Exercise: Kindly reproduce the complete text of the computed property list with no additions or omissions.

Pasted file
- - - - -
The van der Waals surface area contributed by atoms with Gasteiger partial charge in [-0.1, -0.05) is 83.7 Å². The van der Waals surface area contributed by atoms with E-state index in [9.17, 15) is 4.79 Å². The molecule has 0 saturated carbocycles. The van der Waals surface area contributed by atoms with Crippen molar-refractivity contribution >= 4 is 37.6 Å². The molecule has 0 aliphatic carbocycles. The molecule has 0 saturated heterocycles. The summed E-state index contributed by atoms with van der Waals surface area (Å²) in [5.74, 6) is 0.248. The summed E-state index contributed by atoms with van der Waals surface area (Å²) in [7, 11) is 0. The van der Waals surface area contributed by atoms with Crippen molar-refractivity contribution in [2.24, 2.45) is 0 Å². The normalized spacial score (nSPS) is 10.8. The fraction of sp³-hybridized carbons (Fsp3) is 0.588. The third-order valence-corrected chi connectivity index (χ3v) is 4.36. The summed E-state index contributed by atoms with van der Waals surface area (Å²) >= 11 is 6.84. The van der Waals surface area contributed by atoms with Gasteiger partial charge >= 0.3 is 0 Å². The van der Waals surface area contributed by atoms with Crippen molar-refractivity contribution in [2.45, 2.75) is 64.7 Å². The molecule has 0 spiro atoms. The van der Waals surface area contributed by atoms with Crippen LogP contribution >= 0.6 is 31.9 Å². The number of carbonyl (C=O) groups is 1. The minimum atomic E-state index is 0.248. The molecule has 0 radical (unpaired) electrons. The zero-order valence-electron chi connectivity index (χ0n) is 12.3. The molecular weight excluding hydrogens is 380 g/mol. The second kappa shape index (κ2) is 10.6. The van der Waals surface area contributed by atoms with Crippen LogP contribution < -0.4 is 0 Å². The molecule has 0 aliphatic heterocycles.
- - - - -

The van der Waals surface area contributed by atoms with Gasteiger partial charge in [-0.1, -0.05) is 83.7 Å². The van der Waals surface area contributed by atoms with E-state index in [9.17, 15) is 4.79 Å². The molecule has 0 saturated carbocycles. The van der Waals surface area contributed by atoms with Crippen molar-refractivity contribution >= 4 is 37.6 Å². The molecule has 0 aliphatic carbocycles. The molecule has 0 saturated heterocycles. The summed E-state index contributed by atoms with van der Waals surface area (Å²) in [5.74, 6) is 0.248. The summed E-state index contributed by atoms with van der Waals surface area (Å²) in [7, 11) is 0. The van der Waals surface area contributed by atoms with Crippen molar-refractivity contribution in [2.24, 2.45) is 0 Å². The normalized spacial score (nSPS) is 10.8. The fraction of sp³-hybridized carbons (Fsp3) is 0.588. The third-order valence-corrected chi connectivity index (χ3v) is 4.36. The summed E-state index contributed by atoms with van der Waals surface area (Å²) >= 11 is 6.84. The van der Waals surface area contributed by atoms with Gasteiger partial charge >= 0.3 is 0 Å². The van der Waals surface area contributed by atoms with Crippen molar-refractivity contribution in [2.45, 2.75) is 64.7 Å². The molecule has 0 spiro atoms. The van der Waals surface area contributed by atoms with Crippen LogP contribution >= 0.6 is 31.9 Å². The number of carbonyl (C=O) groups is 1. The minimum atomic E-state index is 0.248. The molecule has 0 radical (unpaired) electrons. The zero-order valence-electron chi connectivity index (χ0n) is 12.3. The molecular weight excluding hydrogens is 380 g/mol. The second kappa shape index (κ2) is 10.6. The van der Waals surface area contributed by atoms with Crippen LogP contribution < -0.4 is 0 Å². The molecule has 0 aliphatic heterocycles.